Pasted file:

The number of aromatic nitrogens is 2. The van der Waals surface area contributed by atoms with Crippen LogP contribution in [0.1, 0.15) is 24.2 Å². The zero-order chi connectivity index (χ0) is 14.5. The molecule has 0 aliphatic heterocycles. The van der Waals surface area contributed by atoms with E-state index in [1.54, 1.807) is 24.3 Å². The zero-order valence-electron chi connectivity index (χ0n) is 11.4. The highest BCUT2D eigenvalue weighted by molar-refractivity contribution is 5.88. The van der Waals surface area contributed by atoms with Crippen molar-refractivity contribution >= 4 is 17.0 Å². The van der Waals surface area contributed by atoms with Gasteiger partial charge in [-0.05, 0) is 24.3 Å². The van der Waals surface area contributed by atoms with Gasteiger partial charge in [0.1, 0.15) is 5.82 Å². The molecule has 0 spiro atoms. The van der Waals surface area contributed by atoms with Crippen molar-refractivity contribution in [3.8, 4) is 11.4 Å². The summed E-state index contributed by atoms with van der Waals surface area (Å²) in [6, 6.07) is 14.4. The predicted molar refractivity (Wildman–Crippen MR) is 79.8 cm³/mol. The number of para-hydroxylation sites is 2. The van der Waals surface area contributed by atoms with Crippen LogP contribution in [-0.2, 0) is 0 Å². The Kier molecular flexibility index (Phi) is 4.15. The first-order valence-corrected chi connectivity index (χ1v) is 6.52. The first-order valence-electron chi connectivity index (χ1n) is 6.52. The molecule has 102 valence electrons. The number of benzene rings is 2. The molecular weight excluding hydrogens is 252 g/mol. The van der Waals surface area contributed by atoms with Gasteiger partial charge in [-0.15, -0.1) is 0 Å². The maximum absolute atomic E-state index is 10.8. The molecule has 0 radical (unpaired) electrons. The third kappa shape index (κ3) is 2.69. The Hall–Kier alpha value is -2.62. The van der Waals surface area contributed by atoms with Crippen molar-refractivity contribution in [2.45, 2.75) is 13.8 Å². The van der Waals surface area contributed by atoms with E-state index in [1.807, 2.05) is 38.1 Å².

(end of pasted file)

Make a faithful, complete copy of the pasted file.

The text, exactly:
The number of aromatic nitrogens is 2. The van der Waals surface area contributed by atoms with Crippen LogP contribution in [0.1, 0.15) is 24.2 Å². The zero-order chi connectivity index (χ0) is 14.5. The molecule has 0 aliphatic heterocycles. The van der Waals surface area contributed by atoms with E-state index in [1.54, 1.807) is 24.3 Å². The zero-order valence-electron chi connectivity index (χ0n) is 11.4. The highest BCUT2D eigenvalue weighted by molar-refractivity contribution is 5.88. The van der Waals surface area contributed by atoms with Crippen molar-refractivity contribution >= 4 is 17.0 Å². The van der Waals surface area contributed by atoms with Gasteiger partial charge in [-0.05, 0) is 24.3 Å². The van der Waals surface area contributed by atoms with Gasteiger partial charge in [0.1, 0.15) is 5.82 Å². The molecule has 0 spiro atoms. The van der Waals surface area contributed by atoms with Crippen molar-refractivity contribution in [3.8, 4) is 11.4 Å². The summed E-state index contributed by atoms with van der Waals surface area (Å²) in [6, 6.07) is 14.4. The predicted molar refractivity (Wildman–Crippen MR) is 79.8 cm³/mol. The number of para-hydroxylation sites is 2. The van der Waals surface area contributed by atoms with Crippen LogP contribution in [-0.2, 0) is 0 Å². The Kier molecular flexibility index (Phi) is 4.15. The first-order valence-corrected chi connectivity index (χ1v) is 6.52. The first-order valence-electron chi connectivity index (χ1n) is 6.52. The molecule has 102 valence electrons. The number of benzene rings is 2. The molecular weight excluding hydrogens is 252 g/mol. The van der Waals surface area contributed by atoms with Gasteiger partial charge in [-0.15, -0.1) is 0 Å². The maximum absolute atomic E-state index is 10.8. The molecule has 0 radical (unpaired) electrons. The third kappa shape index (κ3) is 2.69. The Hall–Kier alpha value is -2.62. The van der Waals surface area contributed by atoms with Crippen molar-refractivity contribution in [2.45, 2.75) is 13.8 Å². The van der Waals surface area contributed by atoms with E-state index in [1.807, 2.05) is 38.1 Å².